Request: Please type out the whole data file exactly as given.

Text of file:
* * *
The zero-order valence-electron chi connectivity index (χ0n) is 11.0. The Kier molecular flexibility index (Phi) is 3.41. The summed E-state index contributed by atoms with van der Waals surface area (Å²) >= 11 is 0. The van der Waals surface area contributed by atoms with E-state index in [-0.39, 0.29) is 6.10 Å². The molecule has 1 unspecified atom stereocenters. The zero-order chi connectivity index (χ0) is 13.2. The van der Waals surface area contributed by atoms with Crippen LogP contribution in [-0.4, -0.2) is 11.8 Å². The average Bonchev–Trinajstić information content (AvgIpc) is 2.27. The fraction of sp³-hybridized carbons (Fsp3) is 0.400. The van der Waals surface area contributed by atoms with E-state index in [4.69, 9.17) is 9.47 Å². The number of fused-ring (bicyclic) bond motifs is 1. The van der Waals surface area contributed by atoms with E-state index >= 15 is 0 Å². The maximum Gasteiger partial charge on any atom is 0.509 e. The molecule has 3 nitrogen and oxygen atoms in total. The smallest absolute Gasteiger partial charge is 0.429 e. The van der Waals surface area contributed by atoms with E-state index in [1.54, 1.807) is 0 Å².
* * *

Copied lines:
The zero-order valence-electron chi connectivity index (χ0n) is 11.0. The Kier molecular flexibility index (Phi) is 3.41. The summed E-state index contributed by atoms with van der Waals surface area (Å²) >= 11 is 0. The van der Waals surface area contributed by atoms with E-state index in [-0.39, 0.29) is 6.10 Å². The molecule has 1 unspecified atom stereocenters. The zero-order chi connectivity index (χ0) is 13.2. The van der Waals surface area contributed by atoms with Crippen LogP contribution in [-0.4, -0.2) is 11.8 Å². The average Bonchev–Trinajstić information content (AvgIpc) is 2.27. The fraction of sp³-hybridized carbons (Fsp3) is 0.400. The van der Waals surface area contributed by atoms with E-state index in [4.69, 9.17) is 9.47 Å². The number of fused-ring (bicyclic) bond motifs is 1. The van der Waals surface area contributed by atoms with E-state index >= 15 is 0 Å². The maximum Gasteiger partial charge on any atom is 0.509 e. The molecule has 3 nitrogen and oxygen atoms in total. The smallest absolute Gasteiger partial charge is 0.429 e. The van der Waals surface area contributed by atoms with E-state index in [1.54, 1.807) is 0 Å².